Jean Stockdale teaches during Week 8 of Bellevue Women's study "Humanity Redeemed."
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Week 8 - The Locked Room
Mary and the other women had reported to the disciples what they had seen. It appears the men were skeptical and reticent to accept their account. Evidently, even Peter and John’s eyewitness account from that morning of the empty tomb and the vacant grave clothes had little effect. After all, the day (Sunday) was far spent, evening had come and Jesus had not appeared to any of them. Furthermore, the little forlorn band of men were heartbroken and grief-stricken. In the last three days one of their own had betrayed the Lord. They had witnessed the mock trials and the miscarriage of justice. They had seen Jesus crucified (although most of them quickly scattered). And they were very afraid, making it doubly difficult to sort out the recent events and nearly impossible to consider what life would look like without the Lord.
I. Peace - John 20:19-23
On the evening of the third day after the crucifixion, the disciples were still cowering behind bolted doors and shuttered windows, afraid they might be arrested and suffer Jesus’ fate. They were keenly aware that the Sanhedrin had plotted Jesus’ murder and had circumvented their only judicial system with a mock trial. They had successfully manipulated the Roman legal system to get Pilate to release a guilty man (Barabbas) and sentence an innocent one to death.
Any hope that they could retain anonymity had vanished, considering that just a few days before Peter had been recognized three times in the courtyard of the high priest Caiaphas’ house. A slave-girl recognized him first. Then some of the officers warming themselves near a fire on the patio identified him as a follower of Jesus. And in a bit of a divine coincidence, a relative of Malchus, “whose ear Peter cut off” (John 18:26) had seen him in the garden and outed him as a disciple of Christ. It was impossible to escape the fact that all of them were known associates of Jesus, making them marked men.
Hidden away, the day drug on. The two disciples the Lord had met on the road to Emmaus (see Luke 24:13-16) had arrived at (presumably) the upper room where His followers had sequestered themselves. With great excitement, the men shared their encounter with Jesus. Mark’s Gospel tells us that “they did not believe them either” (Mark 16:13). The recent catastrophic events of the cross, although clearly a part of Jesus’ teaching, were clouding their understanding, creating a false narrative not based on the Truth, and leading them to an incorrect conclusion. (Do I even need to comment on the need for Bible literacy in order for us to maintain an accurate Biblical world view? I think not! Here is a perfect example of the peril of Bible illiteracy.)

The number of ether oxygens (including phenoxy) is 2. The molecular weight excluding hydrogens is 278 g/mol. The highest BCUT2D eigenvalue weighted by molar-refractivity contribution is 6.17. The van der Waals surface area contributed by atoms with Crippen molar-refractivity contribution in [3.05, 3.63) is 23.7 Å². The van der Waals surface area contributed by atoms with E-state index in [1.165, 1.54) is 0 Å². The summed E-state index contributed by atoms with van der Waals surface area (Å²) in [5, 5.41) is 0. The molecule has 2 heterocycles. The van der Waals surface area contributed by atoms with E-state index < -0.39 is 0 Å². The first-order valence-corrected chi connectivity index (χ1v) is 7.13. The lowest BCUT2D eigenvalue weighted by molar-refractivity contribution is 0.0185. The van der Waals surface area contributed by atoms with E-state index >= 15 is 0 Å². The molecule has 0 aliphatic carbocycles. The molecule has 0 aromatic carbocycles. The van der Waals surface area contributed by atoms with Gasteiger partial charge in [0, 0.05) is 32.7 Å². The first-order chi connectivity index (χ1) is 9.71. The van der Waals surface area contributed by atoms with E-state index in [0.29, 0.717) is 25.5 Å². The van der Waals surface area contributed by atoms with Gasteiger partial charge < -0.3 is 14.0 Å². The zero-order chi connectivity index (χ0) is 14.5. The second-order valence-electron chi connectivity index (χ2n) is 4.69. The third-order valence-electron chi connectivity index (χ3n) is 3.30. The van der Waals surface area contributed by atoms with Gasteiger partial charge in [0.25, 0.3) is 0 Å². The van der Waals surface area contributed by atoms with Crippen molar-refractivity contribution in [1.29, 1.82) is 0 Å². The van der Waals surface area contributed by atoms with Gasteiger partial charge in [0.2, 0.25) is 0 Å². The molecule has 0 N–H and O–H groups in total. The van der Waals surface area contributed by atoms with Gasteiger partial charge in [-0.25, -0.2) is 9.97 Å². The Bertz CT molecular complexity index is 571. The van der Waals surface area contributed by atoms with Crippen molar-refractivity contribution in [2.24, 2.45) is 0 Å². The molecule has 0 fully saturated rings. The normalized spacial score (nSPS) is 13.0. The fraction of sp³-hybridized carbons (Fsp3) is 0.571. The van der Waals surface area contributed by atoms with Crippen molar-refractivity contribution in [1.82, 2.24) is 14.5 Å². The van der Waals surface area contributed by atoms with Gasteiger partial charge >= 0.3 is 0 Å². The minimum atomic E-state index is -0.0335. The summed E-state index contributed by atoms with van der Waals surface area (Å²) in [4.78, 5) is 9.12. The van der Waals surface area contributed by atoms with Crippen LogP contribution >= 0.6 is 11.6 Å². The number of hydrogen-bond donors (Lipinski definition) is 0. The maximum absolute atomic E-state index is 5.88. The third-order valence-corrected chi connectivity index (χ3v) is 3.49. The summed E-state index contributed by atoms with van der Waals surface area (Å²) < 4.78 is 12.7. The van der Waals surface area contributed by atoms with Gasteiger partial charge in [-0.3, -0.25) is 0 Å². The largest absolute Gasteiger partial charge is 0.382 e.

Suddenly, “Jesus came and stood in their midst and said to them, “Peace be with you” (John 20:21). They heard His voice and His familiar greeting, "Shalom!" He was right there with them. Meeting them in their fear. Jesus was demonstrating to them that He comes to His own when they are afraid. He doesn’t wait for them to have faith to overcome their fear. He comes to help them have the faith to overcome their fear (Bellevue Women 11/09/2020 email).
Jesus addressed His disciples with the everyday Jewish salutation, but there is a double meaning here. On one level it was a simple greeting, but on a deeper level the “peace” He offered was fraught with a new spiritual meaning - the blessed assurance of “the peace of God which surpasses all comprehension” (Philippians 4:7).
However, so inexplicable and unconventional was the means of His sudden appearance in a locked room that the disciples “were startled and frightened and thought that they were seeing a spirit” (Luke 24:37). The Lord quickly dismissed any such notion when He “showed them both His hands and His side. The disciples thenrejoiced” (John 20:20, emphasis mine).
The Prince of Peace spoke peace to the hearts of His troubled disciples. Jesus is still doing that. He comes to us when we call out to Him in fear. He comes to us with a promise: “Do not fear, for I am with you; Do not be afraid, for I am your God. I will strengthen you, I will also help you, I will also uphold you with My righteous right hand” (Isaiah 41:10). And He comes to us with peace: “Peace I leave with you; My peace I give to you; not as the world gives do I give to you. Do not let your heart be troubled, nor let it be fearful” (John 14:27). Don’t let fear rule over you. Look to Jesus. He will meet you where you are. And He will help you have the faith you need to overcome your fear and fulfill God’s plan for your life (Bellevue Women 11/09/2020 email).